No re­li­gion en­cour­ages peo­ple to kill each other. It is not the or­gan­i­sa­tions or the peo­ple in them, it is hid­den hands that en­cour­age peo­ple to kill

job and lost fam­ily mem­bers, and all for noth­ing. “Tony Blair has not apol­o­gised yet. Noth­ing was gained. And now you have Isis and al-Qaeda. Killing peo­ple the way they do is not usual. There is a rea­son be­hind it.”

Syria ‘mis­take’

Mo­hamed Ber­rid­j­dal, a Dublin Bus em­ployee from Al­ge­ria, who came to Ire­land more than 20 years ago, says he be­lieves it was a mis­take for the peo­ple in Syria to try to top­ple the regime of Bashar al-As­sad.

In Al­ge­ria “we had our share of trou­ble in the 1980s and ’ 90s but now we have peace”. Other coun­tries such as Libya and Syria are go­ing through the up­heaval and suf­fer­ing his coun­try went through. Bet­ter to live in peace, he says.

Is­lamic ter­ror­ists dam­age the name of Is­lam and have noth­ing to do with the true teach­ings of the re­li­gion, he says. Peo­ple like Bek­mirzaev “do not rep­re­sent me or Is­lam. Def­i­nitely not. Most Mus­lims here do not be­lieve in that.”

Syed Nasir, who came here three years ago from the UK and is orig­i­nally from Pak­istan, says ev­ery hu­man life mat­ters, ir­re­spec­tive of re­li­gion. A uni­ver­sity grad­u­ate, to him education is a key is­sue. “Why lis­ten to some­one who is an ass and is telling you some­thing that is wrong? It de­pends on your level of education.”

Gar­daí be­lieve Bek­mirzaev got in­volved with Isis and its vi­o­lent be­liefs after he came into con­tact with a man who was liv­ing in Ire­land for some years and was be­lieved by the Garda to be the main re­cruiter for Isis in the State.

This re­porter was in court when the be­lieved re­cruiter – an over­weight, mid­dle- aged man who the court or­dered should not be named by the me­dia – brought a case to the High Court in 2016, seek­ing to pre­vent his be­ing de­ported to Jor­dan.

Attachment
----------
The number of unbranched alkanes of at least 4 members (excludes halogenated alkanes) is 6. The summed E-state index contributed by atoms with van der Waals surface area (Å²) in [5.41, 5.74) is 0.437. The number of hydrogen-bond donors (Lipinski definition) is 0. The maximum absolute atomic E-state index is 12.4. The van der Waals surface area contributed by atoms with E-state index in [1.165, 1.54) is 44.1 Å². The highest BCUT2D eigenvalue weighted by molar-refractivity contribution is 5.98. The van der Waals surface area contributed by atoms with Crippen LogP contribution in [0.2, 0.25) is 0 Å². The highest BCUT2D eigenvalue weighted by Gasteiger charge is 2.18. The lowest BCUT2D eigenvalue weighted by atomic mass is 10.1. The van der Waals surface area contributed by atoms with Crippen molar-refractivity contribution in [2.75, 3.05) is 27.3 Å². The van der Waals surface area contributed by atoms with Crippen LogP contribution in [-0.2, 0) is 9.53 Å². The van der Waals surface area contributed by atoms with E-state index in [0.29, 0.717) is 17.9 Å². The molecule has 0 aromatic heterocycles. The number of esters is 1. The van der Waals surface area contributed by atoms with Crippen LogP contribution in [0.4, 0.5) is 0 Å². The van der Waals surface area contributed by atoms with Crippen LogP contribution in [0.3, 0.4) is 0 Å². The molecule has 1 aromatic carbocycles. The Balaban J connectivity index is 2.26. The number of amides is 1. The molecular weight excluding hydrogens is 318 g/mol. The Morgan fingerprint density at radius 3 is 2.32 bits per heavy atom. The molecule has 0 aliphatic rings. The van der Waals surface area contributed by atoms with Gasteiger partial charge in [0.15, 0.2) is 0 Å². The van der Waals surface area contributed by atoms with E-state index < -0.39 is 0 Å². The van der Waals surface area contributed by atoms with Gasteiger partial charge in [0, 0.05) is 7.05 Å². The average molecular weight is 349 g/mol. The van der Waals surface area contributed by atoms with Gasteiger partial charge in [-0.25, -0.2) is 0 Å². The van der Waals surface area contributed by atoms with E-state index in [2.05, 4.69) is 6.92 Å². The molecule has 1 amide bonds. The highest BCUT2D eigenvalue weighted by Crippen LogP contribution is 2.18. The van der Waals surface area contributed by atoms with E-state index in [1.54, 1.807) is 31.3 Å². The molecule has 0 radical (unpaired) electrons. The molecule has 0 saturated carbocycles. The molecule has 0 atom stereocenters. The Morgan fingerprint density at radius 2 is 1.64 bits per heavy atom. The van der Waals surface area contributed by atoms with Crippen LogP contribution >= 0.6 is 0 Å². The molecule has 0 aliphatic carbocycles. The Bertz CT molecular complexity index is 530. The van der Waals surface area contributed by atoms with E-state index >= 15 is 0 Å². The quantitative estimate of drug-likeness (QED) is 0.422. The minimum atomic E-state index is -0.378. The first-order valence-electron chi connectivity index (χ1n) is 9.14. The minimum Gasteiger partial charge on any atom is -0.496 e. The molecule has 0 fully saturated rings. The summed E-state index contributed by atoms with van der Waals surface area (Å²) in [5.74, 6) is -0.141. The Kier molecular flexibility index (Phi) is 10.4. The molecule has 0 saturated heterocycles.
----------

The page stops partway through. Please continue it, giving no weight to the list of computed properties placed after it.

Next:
Dur­ing the hear­ing the Ir­ish- born Isis fighter Ter­ence “Khalid” Kelly sat be­side the man re­sist­ing de­por­ta­tion.

Kelly, whose in­ter­est in Isis ap­pears to have started when he was jailed in Saudi Ara­bia for dis­till­ing al­co­hol, brought a plas­tic bag of snacks and Capri Sun orange drinks with him, and sat in the court­room eat­ing and drink­ing juice through a straw while bar­ris­ters for both sides ar­gued over whether the over­weight man should be de­ported – which he was.

Kelly is be­lieved to have died in Iraq later in 2016, when tak­ing part in an ap­par­ent sui­cide at­tack on forces that were fight­ing against Isis near Mo­sul.

Prof Maura Con­way, of Dublin City Uni­ver­sity, who has stud­ied how peo­ple be­come in­volved in rad­i­cal vi­o­lent or­gan­i­sa­tions, says the process is com­pli­cated, but has more to do with is­sues of iden­tity and the at­trac­tion of the idea of re­solv­ing personal is­sues by in­dulging in vi­o­lence, than it does about par­tic­u­lar ide­olo­gies or re­li­gious be­liefs.

Ex­trem­ist views

Stud­ies in­di­cate that real- world re­la­tion­ships play more of a role than on­line ex­po­sure to ex­trem­ist views. “For ex­am­ple, in North­ern Ire­land you might have fam­i­lies with a history of in­volve­ment with ex­trem­ist repub­li­can be­hav­iour. It’s the same with Isis. You have kin and friend­ship net­works.”